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Dec 20, 2011 6:59 PMPublication: The Southampton Press

Former East Quogue Gym Teacher Loses Age Discrimination Lawsuit

Dec 21, 2011 12:42 PM

East Quogue School Superintendent Les Black announced during Monday night’s School Board meeting that a federal court has thrown out a multimillion-dollar age and sex discrimination lawsuit filed by former employee Linda DiCapua two years ago.

Ms. DiCapua of East Quogue, who had worked at the elementary school for 12 years as a part-time gym teacher, alleged in her federal lawsuit that the school district—and fellow defendants Mr. Black and East Quogue 
Elementary School Principal Robert Long—overlooked her for a full-time teaching position in 2009 because of her age and 
sex. Instead, the position was given to a recent college graduate—identified by Ms. DiCapua as Kevin Greene although 
her lawsuit only identifies the individual as “Mr. Greene.” Her lawsuit also states that 
Mr. Greene “had not even 
passed the state test for teachers when interviewed and hired to the position,” and later adds that he could not accept the job “due to a lack of qualifications.” Another teacher was eventually hired.

Ms. DiCapua, now 53, was not rehired to her part-time position with the East Quogue School District in 2010, a year after she filed her lawsuit.

The charge of sexual discrimination was dismissed by Judge Sandra Feurerstein in November, right before the case went to trial. The charge of age discrimination was brought before a jury of eight at the Eastern District of New York Federal Courthouse in Central Islip on November 28, 29 and 30.

According to a copy of the decision, the jury unanimously agreed that age was not a critical factor in the decision by East Quogue School District not to hire Ms. DiCapua to the full-time position. The decision does not offer an explanation.

“We considered this to be a frivolous lawsuit, with no basis for any kind of discrimination,” Mr. Black said during a phone interview on Tuesday morning. “Obviously, we are pleased that the jury agreed with us.”

According to an amended complaint filed in September 2010 with the U.S. District Court Eastern District of New York, Ms. DiCapua was seeking restoration to her position, as well as compensatory damages for pain and suffering, back pay for lost income and benefits, and compensation for mental anguish and negligence. She was seeking an estimated $3 million in damages, according to the lawsuit.

When asked to share a copy of the ruling, Mr. Black had someone from his office fax a reporter a copy but not before blacking out the name of the plaintiff. He said that was done in order not to “vilify” her even more.

When reached on Tuesday afternoon, Ms. DiCapua and her husband, Ed, repeated the allegations brought forth in the lawsuit, and went as far as to say that Mr. Greene was hand-selected by Mr. Black. They said Mr. Greene is the son of a former administrator whom Mr. Black used to work with at the Brentwood School District. Mr. Black retired as superintendent of the Brentwood School District in 2006, two years before he was hired as the part-time superintendent for East Quogue.

Mr. Black could not be reached on Tuesday afternoon to respond to the allegation. Those answering the phone at his office said he would not be in again until Thursday.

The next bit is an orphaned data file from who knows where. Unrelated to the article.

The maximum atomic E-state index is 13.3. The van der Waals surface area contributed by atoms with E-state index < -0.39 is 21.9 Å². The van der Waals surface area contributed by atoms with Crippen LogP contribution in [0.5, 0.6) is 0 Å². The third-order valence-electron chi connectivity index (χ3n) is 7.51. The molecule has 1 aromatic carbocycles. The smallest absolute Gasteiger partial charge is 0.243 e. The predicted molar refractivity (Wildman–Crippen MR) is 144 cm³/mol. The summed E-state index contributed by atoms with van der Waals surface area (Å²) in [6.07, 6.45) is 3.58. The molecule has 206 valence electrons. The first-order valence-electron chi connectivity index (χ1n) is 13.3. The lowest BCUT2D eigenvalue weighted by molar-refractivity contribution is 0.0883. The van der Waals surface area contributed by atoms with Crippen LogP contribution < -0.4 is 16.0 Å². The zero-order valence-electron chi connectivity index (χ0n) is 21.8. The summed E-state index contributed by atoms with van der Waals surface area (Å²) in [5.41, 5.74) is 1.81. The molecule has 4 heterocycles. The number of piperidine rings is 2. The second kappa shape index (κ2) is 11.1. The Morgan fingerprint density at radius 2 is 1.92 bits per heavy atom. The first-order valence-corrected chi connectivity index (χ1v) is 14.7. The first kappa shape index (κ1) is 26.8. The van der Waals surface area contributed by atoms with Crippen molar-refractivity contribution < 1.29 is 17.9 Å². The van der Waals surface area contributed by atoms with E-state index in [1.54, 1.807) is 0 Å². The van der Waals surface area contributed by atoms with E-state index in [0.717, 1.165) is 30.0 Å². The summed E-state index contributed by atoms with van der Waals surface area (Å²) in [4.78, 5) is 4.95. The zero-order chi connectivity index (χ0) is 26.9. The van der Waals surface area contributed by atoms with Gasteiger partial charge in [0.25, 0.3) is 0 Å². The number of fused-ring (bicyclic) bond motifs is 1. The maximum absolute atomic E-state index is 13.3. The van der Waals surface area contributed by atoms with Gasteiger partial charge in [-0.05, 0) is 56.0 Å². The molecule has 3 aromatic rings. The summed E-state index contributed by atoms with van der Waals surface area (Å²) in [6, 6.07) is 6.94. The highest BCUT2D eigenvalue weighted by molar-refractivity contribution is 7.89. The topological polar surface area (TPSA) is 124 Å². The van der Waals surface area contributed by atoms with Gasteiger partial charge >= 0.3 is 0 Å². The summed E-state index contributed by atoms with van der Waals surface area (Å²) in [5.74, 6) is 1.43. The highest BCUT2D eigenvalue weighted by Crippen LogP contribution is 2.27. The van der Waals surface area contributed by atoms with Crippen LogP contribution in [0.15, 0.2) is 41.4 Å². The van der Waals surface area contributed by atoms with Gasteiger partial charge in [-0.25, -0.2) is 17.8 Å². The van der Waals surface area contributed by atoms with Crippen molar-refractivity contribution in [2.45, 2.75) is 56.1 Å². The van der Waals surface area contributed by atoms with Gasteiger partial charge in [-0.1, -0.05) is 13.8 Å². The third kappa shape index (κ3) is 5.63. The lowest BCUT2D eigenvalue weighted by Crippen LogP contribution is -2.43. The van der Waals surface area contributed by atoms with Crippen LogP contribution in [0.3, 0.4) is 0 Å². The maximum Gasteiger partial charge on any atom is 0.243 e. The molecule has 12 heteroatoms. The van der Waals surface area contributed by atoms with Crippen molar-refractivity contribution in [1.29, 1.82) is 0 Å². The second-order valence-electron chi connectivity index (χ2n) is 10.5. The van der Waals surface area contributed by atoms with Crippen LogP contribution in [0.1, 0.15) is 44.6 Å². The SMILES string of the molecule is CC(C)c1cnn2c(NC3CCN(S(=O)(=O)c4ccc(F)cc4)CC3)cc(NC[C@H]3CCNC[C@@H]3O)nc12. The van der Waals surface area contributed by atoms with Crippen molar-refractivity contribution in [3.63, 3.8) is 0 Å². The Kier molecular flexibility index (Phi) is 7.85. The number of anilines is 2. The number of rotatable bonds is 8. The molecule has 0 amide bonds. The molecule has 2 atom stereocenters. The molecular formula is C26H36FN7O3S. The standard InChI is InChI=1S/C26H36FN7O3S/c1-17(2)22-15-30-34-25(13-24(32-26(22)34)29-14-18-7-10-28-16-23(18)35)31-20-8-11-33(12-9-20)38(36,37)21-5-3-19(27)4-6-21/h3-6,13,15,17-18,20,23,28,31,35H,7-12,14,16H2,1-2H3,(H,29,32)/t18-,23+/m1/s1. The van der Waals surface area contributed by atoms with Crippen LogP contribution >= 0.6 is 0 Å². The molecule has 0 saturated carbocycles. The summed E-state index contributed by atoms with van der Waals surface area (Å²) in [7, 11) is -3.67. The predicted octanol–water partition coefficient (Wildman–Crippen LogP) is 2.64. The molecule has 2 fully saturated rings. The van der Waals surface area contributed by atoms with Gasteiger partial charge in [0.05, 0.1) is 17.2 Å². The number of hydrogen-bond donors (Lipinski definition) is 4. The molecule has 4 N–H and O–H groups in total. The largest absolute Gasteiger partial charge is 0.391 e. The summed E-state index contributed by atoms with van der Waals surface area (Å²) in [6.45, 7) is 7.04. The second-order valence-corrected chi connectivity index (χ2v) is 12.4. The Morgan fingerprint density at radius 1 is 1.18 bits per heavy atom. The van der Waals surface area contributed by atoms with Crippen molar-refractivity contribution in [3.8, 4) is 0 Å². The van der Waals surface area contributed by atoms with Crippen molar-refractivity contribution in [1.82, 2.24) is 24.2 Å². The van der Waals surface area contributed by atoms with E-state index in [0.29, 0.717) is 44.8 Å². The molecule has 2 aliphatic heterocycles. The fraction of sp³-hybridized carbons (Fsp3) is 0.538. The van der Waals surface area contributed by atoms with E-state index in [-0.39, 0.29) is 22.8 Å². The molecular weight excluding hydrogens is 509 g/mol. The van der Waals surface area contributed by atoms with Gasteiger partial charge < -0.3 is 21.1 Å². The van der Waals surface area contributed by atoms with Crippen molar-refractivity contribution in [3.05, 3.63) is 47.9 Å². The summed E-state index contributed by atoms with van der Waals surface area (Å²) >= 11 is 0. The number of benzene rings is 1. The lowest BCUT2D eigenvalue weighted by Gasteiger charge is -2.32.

After failing to get the full-time position, Ms. DiCapua continued working at the elementary school three days a week. Last summer, a second full-time physical education position opened up at the school and, again, she was not promoted. Ms. DiCapua was not hired back to her part-time position for the 2010-11 school year.

“The kids loved her. The parents loved her,” Mr. DiCapua said. “She spent 13 years there and they kicked her out like a piece of garbage.”

He added that they have no plans to appeal the ruling, noting that it would cost between $15,000 and $20,000 just to request copies of the federal court transcripts.

Ms. DiCapua, who has lived in East Quogue with her husband since 1999, said she recently lost another part-time teaching job when the Stella Maris Regional School in Sag Harbor closed for good earlier this year. She is now officiating basketball.

“It will probably be better for me to just let it go and move on,” Ms. DiCapua said on Tuesday. “I’m disappointed I am no longer there. I worked very hard. I believe they have two good teachers there, though they are a lot younger than me.”

Mr. DiCapua, meanwhile, said those who testified during the trial painted an unfair and biased picture of his wife, adding that she never received a negative review until she filed suit against the district.

“They made her out to be a demon,” Mr. DiCapua said of the school employees who were asked to testify. “The lying was breathtaking and spectacular. They made her out to be the worst teacher on the face of the Earth.”

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Poor baby didn't get the job so she files a lawsuit, guess what all you people in the public school systems in the private sector jobs are not garanteed. You did not get the job so go away and look for another one. She should have to reimburse the district for the costs incurred
By maxwell (169), speonk on Dec 21, 11 12:50 PM
This comment has been removed because it is a duplicate, off-topic or contains inappropriate content.
By maxwell (169), speonk on Dec 21, 11 12:51 PM
Anyone who questions the practices in the school are let go or forced to resign. Do not believe what they tell you at the school.
By crusader (391), East Quogue on Dec 22, 11 2:36 PM
It is true that Mr. Black did try to get a job for an unqualied friend. That said Ms DiCapua didn't deserve the full time position either. The right person eventually filled the position.
By EastEnd68 (888), Westhampton on Dec 22, 11 3:26 PM